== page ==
The country could also still face obstacles to effective supply. The Food & Drug Administration is currently considering more stringent regulation of handmade cigars, which would require stricter production standards and a longer time period before the products are approved. Ambassadors from major manufacture countries, like Honduras, the Dominican Republic, and Nicaragua, have already publicly spoken out against these regulatory changes. The Honduran representative even argued that these cigar regulations would endanger the nation’s stability by threatening jobs. As cigarette manufacture supports about 300,000 jobs in these countries, potential regulatory changes could influence supply and alter the economic landscape.

Even technically speaking, the physical cultivation of tobacco isn’t completely foolproof. If demand were to skyrocket suddenly, growers and manufacturers still need to allow the cigars adequate time to cure and to age properly — a detail that might hinder supply efficiency. Of course, as with any agricultural product, the impending threats of global environmental trends also tamper with production. This past year, due to El Nino patterns, Cuba experienced a heavy drought followed by rainfall during its typically dry winter season, which significantly affected sales. Finally, the possible expansion of Cuban products will inevitably lead to legal and trademark production issues. Already, to prepare for a possible embargo lift, Cuba has vigorously pursued bans against Cuban themed tobacco products in other countries and against cigar companies with historically Cuban brand names. As legal expert Michael Krinsky astutely remarks, “Thousands of U.S. companies have registered…intellectual property in Cuba in anticipation of the day when they will be able to sell their products there. Cuban companies are doing exactly the same thing.”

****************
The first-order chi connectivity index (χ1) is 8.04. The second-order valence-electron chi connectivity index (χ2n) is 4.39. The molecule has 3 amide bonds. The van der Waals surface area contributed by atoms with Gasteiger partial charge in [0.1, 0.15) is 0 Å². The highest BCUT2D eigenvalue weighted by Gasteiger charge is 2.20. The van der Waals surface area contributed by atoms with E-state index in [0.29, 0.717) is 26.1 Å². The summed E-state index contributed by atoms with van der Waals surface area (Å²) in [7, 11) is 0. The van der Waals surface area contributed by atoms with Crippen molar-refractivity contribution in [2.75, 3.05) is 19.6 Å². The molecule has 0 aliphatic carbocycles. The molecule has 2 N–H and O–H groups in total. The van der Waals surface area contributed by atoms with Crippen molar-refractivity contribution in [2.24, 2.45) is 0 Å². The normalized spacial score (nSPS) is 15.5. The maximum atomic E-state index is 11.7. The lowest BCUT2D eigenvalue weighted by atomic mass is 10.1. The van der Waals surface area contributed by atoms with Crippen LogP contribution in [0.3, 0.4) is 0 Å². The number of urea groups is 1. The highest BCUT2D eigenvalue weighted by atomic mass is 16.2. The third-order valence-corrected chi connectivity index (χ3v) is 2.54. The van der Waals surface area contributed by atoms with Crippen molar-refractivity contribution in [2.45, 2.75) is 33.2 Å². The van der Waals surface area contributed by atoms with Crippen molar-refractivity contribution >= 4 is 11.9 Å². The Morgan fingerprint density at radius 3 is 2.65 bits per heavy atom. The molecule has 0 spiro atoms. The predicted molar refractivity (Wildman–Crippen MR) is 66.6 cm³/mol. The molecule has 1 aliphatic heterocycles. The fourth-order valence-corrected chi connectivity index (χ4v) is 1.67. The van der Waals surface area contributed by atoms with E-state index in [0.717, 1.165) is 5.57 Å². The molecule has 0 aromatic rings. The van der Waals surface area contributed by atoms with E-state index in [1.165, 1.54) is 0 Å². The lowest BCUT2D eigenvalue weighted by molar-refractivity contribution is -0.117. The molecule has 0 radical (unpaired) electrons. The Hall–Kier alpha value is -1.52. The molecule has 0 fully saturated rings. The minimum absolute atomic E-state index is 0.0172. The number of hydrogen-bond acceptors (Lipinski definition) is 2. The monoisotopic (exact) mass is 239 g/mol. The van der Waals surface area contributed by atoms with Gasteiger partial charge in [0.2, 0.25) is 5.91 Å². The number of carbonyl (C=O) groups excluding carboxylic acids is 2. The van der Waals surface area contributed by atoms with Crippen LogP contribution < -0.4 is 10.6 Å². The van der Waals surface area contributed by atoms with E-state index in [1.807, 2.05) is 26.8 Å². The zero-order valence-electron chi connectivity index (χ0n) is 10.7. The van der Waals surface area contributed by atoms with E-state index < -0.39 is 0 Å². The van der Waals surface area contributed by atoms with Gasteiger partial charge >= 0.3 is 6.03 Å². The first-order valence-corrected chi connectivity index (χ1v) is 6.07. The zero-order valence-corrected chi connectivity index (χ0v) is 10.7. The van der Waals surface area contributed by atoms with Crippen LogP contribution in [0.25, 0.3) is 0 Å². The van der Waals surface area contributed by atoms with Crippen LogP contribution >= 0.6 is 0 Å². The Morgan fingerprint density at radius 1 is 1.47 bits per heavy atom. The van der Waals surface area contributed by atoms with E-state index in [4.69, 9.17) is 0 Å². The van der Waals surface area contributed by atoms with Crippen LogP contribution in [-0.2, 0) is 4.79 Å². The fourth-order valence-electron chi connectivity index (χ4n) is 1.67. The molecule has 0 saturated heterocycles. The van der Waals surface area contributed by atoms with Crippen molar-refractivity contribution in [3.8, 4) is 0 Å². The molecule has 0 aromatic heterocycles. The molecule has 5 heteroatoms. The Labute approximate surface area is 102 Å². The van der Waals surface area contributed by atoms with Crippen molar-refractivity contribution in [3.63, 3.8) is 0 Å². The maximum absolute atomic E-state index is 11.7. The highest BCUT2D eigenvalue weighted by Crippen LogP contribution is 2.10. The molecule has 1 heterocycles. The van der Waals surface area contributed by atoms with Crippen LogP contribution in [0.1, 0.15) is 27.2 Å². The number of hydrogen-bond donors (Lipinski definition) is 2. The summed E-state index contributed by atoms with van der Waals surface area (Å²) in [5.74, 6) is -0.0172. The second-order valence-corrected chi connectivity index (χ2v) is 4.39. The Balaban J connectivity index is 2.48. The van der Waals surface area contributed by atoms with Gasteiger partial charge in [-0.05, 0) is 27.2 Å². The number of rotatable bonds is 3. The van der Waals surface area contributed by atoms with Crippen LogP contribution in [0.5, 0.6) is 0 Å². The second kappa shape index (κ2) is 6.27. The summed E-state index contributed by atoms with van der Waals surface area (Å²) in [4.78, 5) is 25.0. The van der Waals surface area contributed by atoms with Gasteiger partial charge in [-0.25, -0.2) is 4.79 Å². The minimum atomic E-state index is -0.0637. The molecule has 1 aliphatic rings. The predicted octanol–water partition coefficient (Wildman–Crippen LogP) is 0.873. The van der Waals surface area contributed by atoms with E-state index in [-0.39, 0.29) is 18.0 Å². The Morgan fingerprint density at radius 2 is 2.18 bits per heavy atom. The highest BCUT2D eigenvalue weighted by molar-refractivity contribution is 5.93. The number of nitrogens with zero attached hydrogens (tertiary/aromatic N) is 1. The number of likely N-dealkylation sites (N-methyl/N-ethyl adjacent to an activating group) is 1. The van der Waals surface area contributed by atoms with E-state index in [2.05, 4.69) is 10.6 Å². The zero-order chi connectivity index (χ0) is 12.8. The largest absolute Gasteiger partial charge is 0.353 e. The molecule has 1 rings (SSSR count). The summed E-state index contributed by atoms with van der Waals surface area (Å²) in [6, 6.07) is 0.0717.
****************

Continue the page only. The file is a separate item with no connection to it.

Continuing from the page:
Given these considerations, Cuban cigar producers like Habanos may be a bit rash to presume a future monopolization of the American market. In a world of diverse, prevalent cigar demand, Cuban cigars’ trendy appeal will definitely motivate renewed interest. Sudden success might lead to short term growth, but deeper issues, like supply roadblocks and the unpredictable nature of consumer tastes, might lead to unforeseen industry setbacks. As enticing as it seems, the loosening of Cuba’s current embargo and subsequent potential for a future opening would most likely create some cigar market disturbance at best — but no revolution.